A definition that can be given for the term “Globalization” is demand seeking the most efficient resource anywhere in the world. The implication of the use of the adjective “efficient” is that it is not all about the lowest $$ purchase price.
Granted there may be advantages to be gained from the labor arbitrage, however, the greater gains are achieved through the careful selection of global partners that enable the business to gain;
• Shorter time to market for new products,
• Higher productivity/ efficiency (e.g. 24/7 service),
• Consistent high quality,
• More efficient utilization of capital.
Early in this century the business strategy was vertical integration. This gave rise to such examples as the Ford River Rouge facility outside of Detroit, Michigan. This giant facility took in raw material (iron ore, coal, etc.) and processed them into finished automobiles.
Later in the century, the shift was to “contract engineering/ manufacturing”. The shifting of work to third party businesses that specialize in specific types of engineering and/or manufacturing disciplines. An example is the early IBM personal computer. All of the sub-assemblies from printed circuit boards, to enclosure fabrication, to software operating system were performed by others. Design engineering, final integration and test were performed by IBM.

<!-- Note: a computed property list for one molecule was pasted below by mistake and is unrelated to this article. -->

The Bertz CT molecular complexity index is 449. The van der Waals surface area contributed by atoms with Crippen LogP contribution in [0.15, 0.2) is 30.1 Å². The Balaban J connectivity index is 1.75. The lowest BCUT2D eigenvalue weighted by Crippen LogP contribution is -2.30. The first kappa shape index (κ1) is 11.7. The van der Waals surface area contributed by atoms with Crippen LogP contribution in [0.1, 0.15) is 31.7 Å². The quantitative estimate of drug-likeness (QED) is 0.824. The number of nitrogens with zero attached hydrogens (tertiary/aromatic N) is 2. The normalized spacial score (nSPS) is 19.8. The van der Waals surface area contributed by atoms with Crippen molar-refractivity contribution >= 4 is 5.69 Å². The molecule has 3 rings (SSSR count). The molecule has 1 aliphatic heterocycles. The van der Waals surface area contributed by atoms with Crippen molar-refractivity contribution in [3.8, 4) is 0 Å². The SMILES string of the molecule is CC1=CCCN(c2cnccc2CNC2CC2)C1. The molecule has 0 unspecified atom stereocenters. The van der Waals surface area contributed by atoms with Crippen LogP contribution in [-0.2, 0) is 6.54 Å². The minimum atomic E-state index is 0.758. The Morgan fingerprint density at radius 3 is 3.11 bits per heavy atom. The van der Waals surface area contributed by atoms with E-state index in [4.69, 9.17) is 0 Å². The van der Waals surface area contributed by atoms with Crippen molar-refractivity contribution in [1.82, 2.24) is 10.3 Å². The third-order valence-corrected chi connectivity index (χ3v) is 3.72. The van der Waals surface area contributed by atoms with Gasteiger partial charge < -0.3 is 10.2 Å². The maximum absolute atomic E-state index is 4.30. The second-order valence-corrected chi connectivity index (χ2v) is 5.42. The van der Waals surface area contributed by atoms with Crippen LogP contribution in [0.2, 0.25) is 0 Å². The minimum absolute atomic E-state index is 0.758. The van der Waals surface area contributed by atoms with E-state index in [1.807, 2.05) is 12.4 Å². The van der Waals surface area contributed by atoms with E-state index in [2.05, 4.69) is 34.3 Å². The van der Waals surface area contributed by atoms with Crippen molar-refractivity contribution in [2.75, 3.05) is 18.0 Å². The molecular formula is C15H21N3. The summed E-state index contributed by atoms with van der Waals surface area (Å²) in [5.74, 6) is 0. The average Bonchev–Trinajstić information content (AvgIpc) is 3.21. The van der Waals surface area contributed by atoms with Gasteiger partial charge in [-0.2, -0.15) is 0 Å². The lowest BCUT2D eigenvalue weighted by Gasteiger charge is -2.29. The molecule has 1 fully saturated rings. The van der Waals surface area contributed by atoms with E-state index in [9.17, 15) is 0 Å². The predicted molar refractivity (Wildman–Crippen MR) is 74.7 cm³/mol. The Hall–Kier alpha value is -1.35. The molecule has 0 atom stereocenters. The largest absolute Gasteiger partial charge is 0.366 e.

Globalization is an extension of that shift with the added implication of establishing partnerships or alliances. Instead of the traditional “arms length” relationships, strategic alliances which share core capabilities will achieve greater competitiveness. These alliances, which leverage global talent, will be able to transform their businesses and the markets they serve.
Summary: In today’s rapidly evolving markets, it is no longer possible for a business to do it all successfully. Expanding the strategic thinking to in compass global partners with complementary core capabilities, offers the ability to offer the customer superior price, performance, and time to market.